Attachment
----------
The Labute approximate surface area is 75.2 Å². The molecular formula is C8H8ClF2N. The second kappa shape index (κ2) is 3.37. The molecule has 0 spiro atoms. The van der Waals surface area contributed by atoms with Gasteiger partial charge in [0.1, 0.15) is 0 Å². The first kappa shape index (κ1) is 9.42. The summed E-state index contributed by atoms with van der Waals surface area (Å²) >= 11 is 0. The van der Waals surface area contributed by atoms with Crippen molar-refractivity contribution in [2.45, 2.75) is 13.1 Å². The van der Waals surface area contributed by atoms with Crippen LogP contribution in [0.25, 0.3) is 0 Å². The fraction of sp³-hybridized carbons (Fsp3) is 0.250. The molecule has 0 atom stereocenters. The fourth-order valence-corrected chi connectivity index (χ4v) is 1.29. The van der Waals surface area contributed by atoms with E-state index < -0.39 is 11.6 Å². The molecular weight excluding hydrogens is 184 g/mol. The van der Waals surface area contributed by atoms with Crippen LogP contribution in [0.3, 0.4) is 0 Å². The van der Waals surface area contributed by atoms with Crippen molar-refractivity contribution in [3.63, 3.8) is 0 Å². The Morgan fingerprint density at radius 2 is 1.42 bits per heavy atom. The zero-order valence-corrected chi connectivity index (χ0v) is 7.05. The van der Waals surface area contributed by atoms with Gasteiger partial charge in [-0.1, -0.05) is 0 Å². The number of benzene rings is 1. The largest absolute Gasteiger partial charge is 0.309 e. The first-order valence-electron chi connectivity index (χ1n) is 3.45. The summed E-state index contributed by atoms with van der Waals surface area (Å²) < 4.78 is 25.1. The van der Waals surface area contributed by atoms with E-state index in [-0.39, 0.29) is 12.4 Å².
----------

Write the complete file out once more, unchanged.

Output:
The Labute approximate surface area is 75.2 Å². The molecular formula is C8H8ClF2N. The second kappa shape index (κ2) is 3.37. The molecule has 0 spiro atoms. The van der Waals surface area contributed by atoms with Gasteiger partial charge in [0.1, 0.15) is 0 Å². The first kappa shape index (κ1) is 9.42. The summed E-state index contributed by atoms with van der Waals surface area (Å²) >= 11 is 0. The van der Waals surface area contributed by atoms with Crippen molar-refractivity contribution in [2.45, 2.75) is 13.1 Å². The van der Waals surface area contributed by atoms with Crippen LogP contribution in [0.25, 0.3) is 0 Å². The fraction of sp³-hybridized carbons (Fsp3) is 0.250. The molecule has 0 atom stereocenters. The fourth-order valence-corrected chi connectivity index (χ4v) is 1.29. The van der Waals surface area contributed by atoms with E-state index < -0.39 is 11.6 Å². The molecular weight excluding hydrogens is 184 g/mol. The van der Waals surface area contributed by atoms with Crippen LogP contribution in [0.3, 0.4) is 0 Å². The van der Waals surface area contributed by atoms with Crippen molar-refractivity contribution in [3.63, 3.8) is 0 Å². The Morgan fingerprint density at radius 2 is 1.42 bits per heavy atom. The zero-order valence-corrected chi connectivity index (χ0v) is 7.05. The van der Waals surface area contributed by atoms with Gasteiger partial charge in [-0.1, -0.05) is 0 Å². The number of benzene rings is 1. The largest absolute Gasteiger partial charge is 0.309 e. The first-order valence-electron chi connectivity index (χ1n) is 3.45. The summed E-state index contributed by atoms with van der Waals surface area (Å²) < 4.78 is 25.1. The van der Waals surface area contributed by atoms with E-state index in [-0.39, 0.29) is 12.4 Å².